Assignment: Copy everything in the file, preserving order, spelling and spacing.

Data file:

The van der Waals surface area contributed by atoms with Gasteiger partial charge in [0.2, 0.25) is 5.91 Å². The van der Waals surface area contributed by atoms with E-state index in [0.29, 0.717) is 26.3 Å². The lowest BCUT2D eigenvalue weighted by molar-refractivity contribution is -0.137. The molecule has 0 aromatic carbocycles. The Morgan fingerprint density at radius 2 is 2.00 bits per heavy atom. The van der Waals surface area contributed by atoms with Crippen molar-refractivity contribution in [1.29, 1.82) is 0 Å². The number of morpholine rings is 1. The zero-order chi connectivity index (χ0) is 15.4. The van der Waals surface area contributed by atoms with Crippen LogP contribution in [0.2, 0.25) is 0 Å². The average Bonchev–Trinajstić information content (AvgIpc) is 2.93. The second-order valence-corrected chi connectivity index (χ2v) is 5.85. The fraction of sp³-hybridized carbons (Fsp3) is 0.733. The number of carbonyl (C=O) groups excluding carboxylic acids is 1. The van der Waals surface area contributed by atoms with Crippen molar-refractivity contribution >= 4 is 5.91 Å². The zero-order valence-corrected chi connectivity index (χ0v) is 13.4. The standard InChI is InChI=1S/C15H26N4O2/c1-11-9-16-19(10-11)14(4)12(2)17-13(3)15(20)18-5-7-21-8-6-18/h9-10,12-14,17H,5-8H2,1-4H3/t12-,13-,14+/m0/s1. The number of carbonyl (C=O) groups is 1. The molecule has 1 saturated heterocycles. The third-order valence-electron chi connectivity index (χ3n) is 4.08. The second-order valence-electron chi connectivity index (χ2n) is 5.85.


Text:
The van der Waals surface area contributed by atoms with Gasteiger partial charge in [0.2, 0.25) is 5.91 Å². The van der Waals surface area contributed by atoms with E-state index in [0.29, 0.717) is 26.3 Å². The lowest BCUT2D eigenvalue weighted by molar-refractivity contribution is -0.137. The molecule has 0 aromatic carbocycles. The Morgan fingerprint density at radius 2 is 2.00 bits per heavy atom. The van der Waals surface area contributed by atoms with Crippen molar-refractivity contribution in [1.29, 1.82) is 0 Å². The number of morpholine rings is 1. The zero-order chi connectivity index (χ0) is 15.4. The van der Waals surface area contributed by atoms with Crippen LogP contribution in [0.2, 0.25) is 0 Å². The average Bonchev–Trinajstić information content (AvgIpc) is 2.93. The second-order valence-corrected chi connectivity index (χ2v) is 5.85. The fraction of sp³-hybridized carbons (Fsp3) is 0.733. The number of carbonyl (C=O) groups excluding carboxylic acids is 1. The van der Waals surface area contributed by atoms with Crippen molar-refractivity contribution >= 4 is 5.91 Å². The zero-order valence-corrected chi connectivity index (χ0v) is 13.4. The standard InChI is InChI=1S/C15H26N4O2/c1-11-9-16-19(10-11)14(4)12(2)17-13(3)15(20)18-5-7-21-8-6-18/h9-10,12-14,17H,5-8H2,1-4H3/t12-,13-,14+/m0/s1. The number of carbonyl (C=O) groups is 1. The molecule has 1 saturated heterocycles. The third-order valence-electron chi connectivity index (χ3n) is 4.08. The second-order valence-electron chi connectivity index (χ2n) is 5.85.